Data can do a whole load more for us (and for the fans’ experience with our business) than just sharing statistics on pass completion or shots on goal. A whole raft of information is at our finger tips. From purchases to profiling and behavioural analysis, engagement with websites or email campaigns - to preferences set by the individual. The skill lies in effective collection of data and the ability to analyse, understand and make use of the data at hand. And it’s actually extremely exciting what can be achieved by mastering these skills.
The experience for a fan starts way before they are anywhere close to the stadium. Every interaction with the club, whether it be on the website or via direct channels of communication are important to each supporter’s connection with the team. Positive experiences start by using data to give relevant and personal communication. Making sure that our branding and our message is tailored to the fan, will ensure that they are connected in the right way. Not all fans are the same and it’s a sure bet that 55 year old, John, doesn’t want to be spoken to in the same way as Emily, aged 12. If we strike the right notes with each group of people, their experience of our club will improve dramatically.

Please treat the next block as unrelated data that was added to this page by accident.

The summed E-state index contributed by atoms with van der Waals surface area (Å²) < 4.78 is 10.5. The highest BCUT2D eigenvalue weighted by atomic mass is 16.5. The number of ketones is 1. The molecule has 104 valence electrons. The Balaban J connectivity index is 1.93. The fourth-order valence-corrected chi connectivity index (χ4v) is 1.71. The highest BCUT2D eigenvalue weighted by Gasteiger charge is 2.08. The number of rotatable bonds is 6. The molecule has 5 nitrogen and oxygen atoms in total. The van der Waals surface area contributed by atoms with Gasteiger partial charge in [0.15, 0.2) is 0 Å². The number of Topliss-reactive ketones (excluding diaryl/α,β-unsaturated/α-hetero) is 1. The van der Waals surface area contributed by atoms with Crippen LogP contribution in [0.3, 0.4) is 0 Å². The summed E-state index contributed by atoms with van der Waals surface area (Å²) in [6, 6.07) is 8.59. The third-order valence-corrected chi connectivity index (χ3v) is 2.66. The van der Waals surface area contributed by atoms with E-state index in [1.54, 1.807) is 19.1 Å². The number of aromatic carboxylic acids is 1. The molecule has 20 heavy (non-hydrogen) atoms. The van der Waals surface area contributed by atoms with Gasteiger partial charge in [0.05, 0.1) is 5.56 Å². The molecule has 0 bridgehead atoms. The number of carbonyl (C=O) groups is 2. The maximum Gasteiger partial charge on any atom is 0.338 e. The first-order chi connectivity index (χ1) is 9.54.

We can also use simple pieces of data, such as a birthday to deliver a specific message that is appropriately timed. Leicester City say their birthdays offer is the most popular among fans. Such is the case that some fans who haven’t received the offer actually write to the club to find out why. It works by a schedule of automated email communications that go out in the lead up to a birthday, containing offers for discounted tickets and upgrades to hospitality packages. The club generates over £230,000 from this alone each season.